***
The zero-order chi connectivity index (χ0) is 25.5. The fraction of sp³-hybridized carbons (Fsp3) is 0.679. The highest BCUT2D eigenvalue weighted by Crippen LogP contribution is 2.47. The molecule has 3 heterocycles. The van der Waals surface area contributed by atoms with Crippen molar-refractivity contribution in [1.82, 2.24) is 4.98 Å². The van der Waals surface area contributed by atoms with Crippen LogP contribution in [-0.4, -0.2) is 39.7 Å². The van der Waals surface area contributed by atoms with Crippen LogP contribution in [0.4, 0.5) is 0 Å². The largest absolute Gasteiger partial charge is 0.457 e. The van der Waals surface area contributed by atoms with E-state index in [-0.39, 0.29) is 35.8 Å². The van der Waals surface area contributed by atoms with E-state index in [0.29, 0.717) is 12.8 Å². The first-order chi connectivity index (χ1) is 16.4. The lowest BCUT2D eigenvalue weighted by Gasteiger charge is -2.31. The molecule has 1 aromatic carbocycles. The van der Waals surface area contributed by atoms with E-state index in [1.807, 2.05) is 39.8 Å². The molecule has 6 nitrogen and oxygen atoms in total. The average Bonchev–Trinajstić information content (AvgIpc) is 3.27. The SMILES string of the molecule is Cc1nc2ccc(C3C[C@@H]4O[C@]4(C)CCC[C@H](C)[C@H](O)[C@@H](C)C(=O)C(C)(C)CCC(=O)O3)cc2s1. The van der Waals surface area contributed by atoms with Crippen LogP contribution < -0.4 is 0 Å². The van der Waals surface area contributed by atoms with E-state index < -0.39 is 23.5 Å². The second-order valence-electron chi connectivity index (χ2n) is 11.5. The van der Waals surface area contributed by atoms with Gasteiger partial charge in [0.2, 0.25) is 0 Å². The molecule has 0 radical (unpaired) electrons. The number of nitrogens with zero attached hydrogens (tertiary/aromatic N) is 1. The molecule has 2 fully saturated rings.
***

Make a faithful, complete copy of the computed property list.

The zero-order chi connectivity index (χ0) is 25.5. The fraction of sp³-hybridized carbons (Fsp3) is 0.679. The highest BCUT2D eigenvalue weighted by Crippen LogP contribution is 2.47. The molecule has 3 heterocycles. The van der Waals surface area contributed by atoms with Crippen molar-refractivity contribution in [1.82, 2.24) is 4.98 Å². The van der Waals surface area contributed by atoms with Crippen LogP contribution in [-0.4, -0.2) is 39.7 Å². The van der Waals surface area contributed by atoms with Crippen LogP contribution in [0.4, 0.5) is 0 Å². The largest absolute Gasteiger partial charge is 0.457 e. The van der Waals surface area contributed by atoms with E-state index in [-0.39, 0.29) is 35.8 Å². The van der Waals surface area contributed by atoms with E-state index in [0.29, 0.717) is 12.8 Å². The first-order chi connectivity index (χ1) is 16.4. The lowest BCUT2D eigenvalue weighted by Gasteiger charge is -2.31. The molecule has 1 aromatic carbocycles. The van der Waals surface area contributed by atoms with E-state index in [1.807, 2.05) is 39.8 Å². The molecule has 6 nitrogen and oxygen atoms in total. The average Bonchev–Trinajstić information content (AvgIpc) is 3.27. The SMILES string of the molecule is Cc1nc2ccc(C3C[C@@H]4O[C@]4(C)CCC[C@H](C)[C@H](O)[C@@H](C)C(=O)C(C)(C)CCC(=O)O3)cc2s1. The van der Waals surface area contributed by atoms with Crippen LogP contribution < -0.4 is 0 Å². The van der Waals surface area contributed by atoms with E-state index < -0.39 is 23.5 Å². The second-order valence-electron chi connectivity index (χ2n) is 11.5. The van der Waals surface area contributed by atoms with Gasteiger partial charge in [0.2, 0.25) is 0 Å². The molecule has 0 radical (unpaired) electrons. The number of nitrogens with zero attached hydrogens (tertiary/aromatic N) is 1. The molecule has 2 fully saturated rings.